Last updated on: 5/12/2008 | Author:

Was Anti-Semitism the Leading Factor in the Emergence of Zionism?

General Reference (not clearly pro or con)


This site was archived on Aug. 3, 2021. The two-state solution is no longer the most popular solution among the jurisdictions involved. A reconsideration of the topic is possible in the future.

PRO (yes)


David K. Shipler, MA, former New York Times Middle East correspondent, in his 2002 book Arab and Jew: Wounded Spirits in a Promised Land, wrote:

“Zionism gained momentum precisely where persecution of Jews was most severe, reaching a climax under Nazi Germany and opening the way to a large-scale exodus of Jews from Europe to Palestine.”



The Anti-Defamation League (ADL), in a 2001 online entry on its website titled “What is Zionism?” provided the following:

“Modern Zionism emerged in the late 19th century in response to the violent persecution of Jews in Eastern Europe, anti-Semitism in Western Europe. Modern Zionism fused the ancient Jewish biblical and historical ties to the ancestral homeland with the modern concept of nationalism into a vision of establishing a modern Jewish state in the land of Israel.”



Theodor Herzl, the “father of Zionism,” in his 1896 book titled The Jewish State, wrote:

“We are one people—our enemies have made us one without our consent, as repeatedly happens in history. Distress binds us together, and, thus united, we suddenly discover our strength. Yes, we are strong enough to form a state, and, indeed, a model State. We possess all human and material resources necessary for the purpose.”



Lenni Brenner, Co-founder of the Committee Against Zionism and Racism, in a 1983 book titled Zionism in the Age of the Dictators, wrote:

“The essentials of Zionist doctrine on anti-Semitism were laid down well before the Holocaust: anti-Semitism was inevitable and could not be fought; the solution was the emigration of unwanted Jews to a Jewish state-in-the-making. The inability of the Zionist movement to take Palestine militarily compelled it to look for imperial patronage, which it expected to be motivated by anti-Semitism to some degree.”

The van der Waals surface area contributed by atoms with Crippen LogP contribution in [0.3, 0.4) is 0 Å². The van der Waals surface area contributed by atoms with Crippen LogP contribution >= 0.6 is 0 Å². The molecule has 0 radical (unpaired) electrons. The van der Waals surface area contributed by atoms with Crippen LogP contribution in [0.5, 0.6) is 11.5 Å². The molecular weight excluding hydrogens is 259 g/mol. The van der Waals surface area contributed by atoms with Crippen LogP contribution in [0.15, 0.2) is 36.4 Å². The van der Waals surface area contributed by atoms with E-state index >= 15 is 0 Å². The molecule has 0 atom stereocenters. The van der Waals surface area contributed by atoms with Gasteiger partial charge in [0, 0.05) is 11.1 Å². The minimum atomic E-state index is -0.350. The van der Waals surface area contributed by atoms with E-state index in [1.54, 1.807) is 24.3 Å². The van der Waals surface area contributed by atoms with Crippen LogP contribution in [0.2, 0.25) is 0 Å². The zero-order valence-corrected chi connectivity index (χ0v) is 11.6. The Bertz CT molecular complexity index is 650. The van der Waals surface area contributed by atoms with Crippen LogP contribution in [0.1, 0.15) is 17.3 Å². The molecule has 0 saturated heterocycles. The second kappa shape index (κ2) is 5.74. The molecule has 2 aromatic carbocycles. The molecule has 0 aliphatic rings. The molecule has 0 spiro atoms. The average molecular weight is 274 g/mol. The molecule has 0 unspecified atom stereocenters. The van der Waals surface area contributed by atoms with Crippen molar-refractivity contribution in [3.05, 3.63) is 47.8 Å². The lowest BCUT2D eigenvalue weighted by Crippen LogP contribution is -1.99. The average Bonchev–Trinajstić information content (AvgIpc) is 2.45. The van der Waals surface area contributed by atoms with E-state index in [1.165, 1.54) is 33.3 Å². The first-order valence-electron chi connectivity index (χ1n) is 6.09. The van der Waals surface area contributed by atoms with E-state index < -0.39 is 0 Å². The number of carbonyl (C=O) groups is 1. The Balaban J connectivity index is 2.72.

CON (no)


Edward Said, PhD, the late Professor of Comparative Literature at Columbia University, in an article published in the 1979 winter issue of Social Text, titled “Zionism From the Standpoint of Its Victims,” wrote:

“For although it coincided with an era of the most virulent Western anti-Semitism, Zionism also coincided with the period of unparalleled European territorial acquisition in Africa and Asia, and it was as part of this general movement of acquisition and occupation that Zionism was launched initially by Theodor Herzl.

During the latter part of the greatest period in European colonial expansion, Zionism also made its crucial first moves along the way to getting what has now become a sizeable Asiatic territory. And it is important to remember that in joining the general Western enthusiasm for overseas territorial acquisition, Zionism never spoke of itself unambiguously as a Jewish liberation movement, but rather as a Jewish movement for colonial settlement in the Orient.”



Richard Gottheil, PhD, former Professor of Semitic Languages at Columbia University, in an essay titled “Zionism,” posted on the Jewish Encyclopedia website (accessed on July 12, 2006), explained:

“[T]he idea of a return of the Jews to Palestine has its roots in many passages of Holy Writ. It is an integral part of the doctrine that deals with the Messianic time, as is seen in the constantly recurring expression, ‘shub shebut’ or ‘heshib shebut,’ used both of Israel and of Judah…

Among Jewish philosophers the theory held that the Messiah b. Joseph ‘will gather the children of Israel around him, march to Jerusalem, and there, after overcoming the hostile powers, reestablish the Temple-worship and set up his own dominion’ (Jew. Encyc. viii. 507, 511b s.v. Messiah)”

July 12, 2006